As an MSP owner or manager, you want your teams to be continually improving and increasing efficiency. To make that happen, you know you need to be tracking MSP KPIs—after all, what gets measured gets improved. But which numbers do you track, how many do you track, and how do you actually use them to get better?
Auvik’s Patrick Aubert and Larry Garcia of BrightGauge hosted a great conversation worth sharing, about how to do just that: find the metrics that matter to you, turn them into achievable goals, and make it part of the team culture.
Don’t have time to watch the video? No problem! We’ve summarized the most important steps below.
Why create MSP KPIs?
If you’re not familiar, key performance indicators, or KPIs, are a collection of measurable activities or outcomes for your company or your staff, gathered together in a set that provide at-a-glace performance feedback. Whether it’s financial or operations, working with a set of KPIs has numerous benefits:
- Data doesn’t have a bias. The best way to be objective about how good or bad someone or something in the business is doing is to let the measurements do the talking (not your feelings).
- Seeing the results can motivate you to find new ways to succeed. Positive results usually create more positive results, helping to spark new ideas to continue an upward trend.
- Success is a great motivator. Nothing gets a team motivated to keep grinding more than seeing the fruits of their labor. Accentuate the positive, this isn’t punishment or pressure.
- KPIs drive accountability. Every team, and every person, should have goals to work towards. Those goals feed the metrics that make up the KPIs. It’s a great way to drill down and fix any problems you may not have been able to see before.
20 go-to metrics to consider
BrightGauge has put together a list of metrics that every small to medium service provider should consider tracking as part of their MSP KPIs. Broken out by team, you can mix and match to decide which metrics you want to track with which group in your company. Let’s take a look!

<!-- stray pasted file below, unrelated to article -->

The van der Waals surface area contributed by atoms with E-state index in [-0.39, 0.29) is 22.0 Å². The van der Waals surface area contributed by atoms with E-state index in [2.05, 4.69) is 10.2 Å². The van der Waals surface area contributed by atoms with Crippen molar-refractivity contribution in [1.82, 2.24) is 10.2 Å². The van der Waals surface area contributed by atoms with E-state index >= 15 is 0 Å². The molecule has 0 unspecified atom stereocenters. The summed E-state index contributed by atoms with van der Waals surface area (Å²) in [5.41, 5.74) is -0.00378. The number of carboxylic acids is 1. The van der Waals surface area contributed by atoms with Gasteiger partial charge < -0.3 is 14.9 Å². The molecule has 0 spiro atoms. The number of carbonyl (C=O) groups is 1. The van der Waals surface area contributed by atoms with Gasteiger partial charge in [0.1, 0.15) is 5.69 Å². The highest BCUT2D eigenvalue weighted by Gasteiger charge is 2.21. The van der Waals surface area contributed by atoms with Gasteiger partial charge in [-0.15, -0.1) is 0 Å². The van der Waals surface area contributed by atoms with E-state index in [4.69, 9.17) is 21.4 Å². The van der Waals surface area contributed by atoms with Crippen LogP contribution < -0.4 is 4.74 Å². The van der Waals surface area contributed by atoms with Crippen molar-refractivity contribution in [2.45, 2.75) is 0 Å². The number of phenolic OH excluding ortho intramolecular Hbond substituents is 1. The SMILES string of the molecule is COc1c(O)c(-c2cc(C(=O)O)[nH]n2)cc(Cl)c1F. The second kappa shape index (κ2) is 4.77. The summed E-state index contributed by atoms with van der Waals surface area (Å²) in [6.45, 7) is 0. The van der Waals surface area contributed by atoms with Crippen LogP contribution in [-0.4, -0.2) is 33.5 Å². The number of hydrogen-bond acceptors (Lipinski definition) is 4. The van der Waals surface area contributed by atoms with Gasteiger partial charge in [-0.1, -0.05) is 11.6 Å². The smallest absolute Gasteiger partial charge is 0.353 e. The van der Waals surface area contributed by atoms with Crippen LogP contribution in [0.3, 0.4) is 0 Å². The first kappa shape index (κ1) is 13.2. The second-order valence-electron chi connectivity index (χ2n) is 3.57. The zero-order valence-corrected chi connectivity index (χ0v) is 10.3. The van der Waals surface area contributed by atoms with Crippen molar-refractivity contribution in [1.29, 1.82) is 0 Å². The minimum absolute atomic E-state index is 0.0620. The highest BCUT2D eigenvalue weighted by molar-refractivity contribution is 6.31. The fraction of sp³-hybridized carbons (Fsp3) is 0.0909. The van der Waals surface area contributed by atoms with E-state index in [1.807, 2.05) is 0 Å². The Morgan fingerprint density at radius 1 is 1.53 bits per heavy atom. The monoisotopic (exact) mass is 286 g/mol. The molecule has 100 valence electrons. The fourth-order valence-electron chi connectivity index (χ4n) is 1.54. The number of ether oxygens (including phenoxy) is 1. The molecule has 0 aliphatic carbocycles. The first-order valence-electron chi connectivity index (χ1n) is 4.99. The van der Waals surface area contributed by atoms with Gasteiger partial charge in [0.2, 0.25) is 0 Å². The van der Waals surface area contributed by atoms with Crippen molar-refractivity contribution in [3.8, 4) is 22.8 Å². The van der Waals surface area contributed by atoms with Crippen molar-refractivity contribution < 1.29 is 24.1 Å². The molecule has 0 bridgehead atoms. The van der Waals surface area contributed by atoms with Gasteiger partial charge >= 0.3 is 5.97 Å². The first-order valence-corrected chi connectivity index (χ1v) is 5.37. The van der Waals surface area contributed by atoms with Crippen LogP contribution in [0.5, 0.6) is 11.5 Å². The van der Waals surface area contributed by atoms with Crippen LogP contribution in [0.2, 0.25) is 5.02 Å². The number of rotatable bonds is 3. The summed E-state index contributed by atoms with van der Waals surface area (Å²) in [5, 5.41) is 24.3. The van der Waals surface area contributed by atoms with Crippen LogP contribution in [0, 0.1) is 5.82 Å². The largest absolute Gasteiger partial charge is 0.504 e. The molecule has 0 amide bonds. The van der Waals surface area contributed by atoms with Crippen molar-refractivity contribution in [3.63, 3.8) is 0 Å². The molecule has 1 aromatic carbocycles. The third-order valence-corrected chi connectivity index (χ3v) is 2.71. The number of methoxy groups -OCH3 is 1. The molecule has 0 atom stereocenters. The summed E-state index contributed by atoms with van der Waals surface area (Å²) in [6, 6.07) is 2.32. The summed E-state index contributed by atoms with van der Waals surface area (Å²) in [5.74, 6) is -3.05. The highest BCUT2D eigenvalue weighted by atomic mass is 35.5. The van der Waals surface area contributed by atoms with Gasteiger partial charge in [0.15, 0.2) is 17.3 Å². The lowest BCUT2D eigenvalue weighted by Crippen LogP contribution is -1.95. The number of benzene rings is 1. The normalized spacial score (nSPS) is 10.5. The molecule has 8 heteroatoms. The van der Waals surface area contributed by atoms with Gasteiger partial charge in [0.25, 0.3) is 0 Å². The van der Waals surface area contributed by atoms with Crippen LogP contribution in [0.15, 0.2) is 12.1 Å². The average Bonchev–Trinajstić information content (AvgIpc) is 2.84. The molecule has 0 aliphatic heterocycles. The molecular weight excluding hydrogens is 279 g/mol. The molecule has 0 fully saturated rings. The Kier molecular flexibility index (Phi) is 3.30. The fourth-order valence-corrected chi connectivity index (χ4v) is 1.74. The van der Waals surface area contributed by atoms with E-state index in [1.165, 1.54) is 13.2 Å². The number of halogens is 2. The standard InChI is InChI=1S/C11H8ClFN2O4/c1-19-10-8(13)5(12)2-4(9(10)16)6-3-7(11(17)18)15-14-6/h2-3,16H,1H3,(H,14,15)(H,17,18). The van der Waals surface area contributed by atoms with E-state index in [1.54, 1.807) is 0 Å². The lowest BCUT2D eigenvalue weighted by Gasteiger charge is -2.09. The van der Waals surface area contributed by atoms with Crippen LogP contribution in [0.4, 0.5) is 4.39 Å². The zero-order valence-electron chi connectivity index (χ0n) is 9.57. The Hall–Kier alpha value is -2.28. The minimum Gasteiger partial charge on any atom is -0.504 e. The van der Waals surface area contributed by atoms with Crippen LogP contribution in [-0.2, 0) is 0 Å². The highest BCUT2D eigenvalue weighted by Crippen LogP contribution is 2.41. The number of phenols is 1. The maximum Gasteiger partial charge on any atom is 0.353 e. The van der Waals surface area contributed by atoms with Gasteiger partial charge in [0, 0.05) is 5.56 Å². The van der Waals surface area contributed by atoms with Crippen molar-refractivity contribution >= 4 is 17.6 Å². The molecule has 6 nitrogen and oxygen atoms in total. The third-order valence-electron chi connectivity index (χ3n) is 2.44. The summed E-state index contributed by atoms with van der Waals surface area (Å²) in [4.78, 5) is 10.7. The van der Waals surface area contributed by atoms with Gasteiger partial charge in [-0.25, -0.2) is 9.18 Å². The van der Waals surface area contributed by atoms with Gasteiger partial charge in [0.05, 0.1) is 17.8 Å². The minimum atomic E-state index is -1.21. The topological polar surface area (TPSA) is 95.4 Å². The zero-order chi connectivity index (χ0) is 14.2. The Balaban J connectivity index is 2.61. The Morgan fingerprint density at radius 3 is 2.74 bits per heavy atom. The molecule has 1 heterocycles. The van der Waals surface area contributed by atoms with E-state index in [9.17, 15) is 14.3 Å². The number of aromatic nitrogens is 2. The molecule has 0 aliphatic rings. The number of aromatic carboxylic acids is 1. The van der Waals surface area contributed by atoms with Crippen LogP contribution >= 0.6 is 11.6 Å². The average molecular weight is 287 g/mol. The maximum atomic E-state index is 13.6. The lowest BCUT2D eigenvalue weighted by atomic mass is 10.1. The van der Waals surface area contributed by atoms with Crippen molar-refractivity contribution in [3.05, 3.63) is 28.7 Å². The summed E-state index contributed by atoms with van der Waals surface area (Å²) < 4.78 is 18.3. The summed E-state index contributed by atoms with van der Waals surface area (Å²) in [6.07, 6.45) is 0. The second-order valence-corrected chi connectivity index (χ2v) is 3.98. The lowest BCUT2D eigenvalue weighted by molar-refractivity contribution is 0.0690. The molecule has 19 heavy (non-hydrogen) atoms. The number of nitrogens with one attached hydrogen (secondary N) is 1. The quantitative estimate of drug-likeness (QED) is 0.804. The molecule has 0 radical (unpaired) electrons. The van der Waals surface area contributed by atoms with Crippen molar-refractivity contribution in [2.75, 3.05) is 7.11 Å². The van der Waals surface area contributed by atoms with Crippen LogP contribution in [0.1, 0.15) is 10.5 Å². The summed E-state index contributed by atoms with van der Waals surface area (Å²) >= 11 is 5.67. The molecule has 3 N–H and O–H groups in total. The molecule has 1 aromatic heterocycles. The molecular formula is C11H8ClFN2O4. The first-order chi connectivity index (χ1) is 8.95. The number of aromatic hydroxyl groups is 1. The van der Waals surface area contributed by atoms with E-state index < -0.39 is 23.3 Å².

|Metric||What is it?|
|Tickets per endpoint||Which clients “create the most noise?” Helps to determine if your invoices match the work.|
|SLAs missed||Reviewing and remediating every missed SLA keeps problems from reoccurring. Helps generate an action plan.|
|Daily/weekly utilization rate||Hours spent, tickets closed, activities completed, etc. Pick one or several of these data points and strive to always improve them.|
|Issue backlog/current open tickets||Motivates the team to keep closing tickets. Drives customer satisfaction.|
|“Kill Rate”||How well the team is keeping up with tickets/issues, motivates to keep closing.|
|Tickets resolved today/yesterday||Great metric to see what gets done in a day, pushes teams to do better. Ensures nothing is falling through the cracks.|
|Billable/agreement hours||Are you spending time in the right places? Are all billable hours being accounted for?|
|Metric||What is it?|
|Closed MRRs MTD/YTD||Keeps everyone motivated towards success, celebrates achievements.|
|Current sales pipeline||Everyone can see what’s coming up, ensuring the teams know where things are, so no deal goes stale.|
|Daily/weekly utilization rate||Hours spent, tickets closed, activities completed, etc. Pick one or several of these data points and strive to always improve them.|
|Sales activities||Live scorecard. Keeps sales motivated, accountable, and activities monitored. Keeps deals closing!|
|Metric||What is it?|
|Billable project hours||Motivates the team to keep up project hours as defined in scope. Ensure no time goes by without set minimum billable work.|
|Over budget projects||Identifies budget overrun reasons allowing you to address them fast. Keep this data point as low as possible!|
|Metric||What is it?|
|Cash in bank||Keeping an eye on the cash on hand for any SMB is critical!|
|Past due receivables amount||Customers need to pay on time, and you need to keep track. Motivate your finance team to collect before things go too far. Keeping the cash coming in is vital for any MSP.|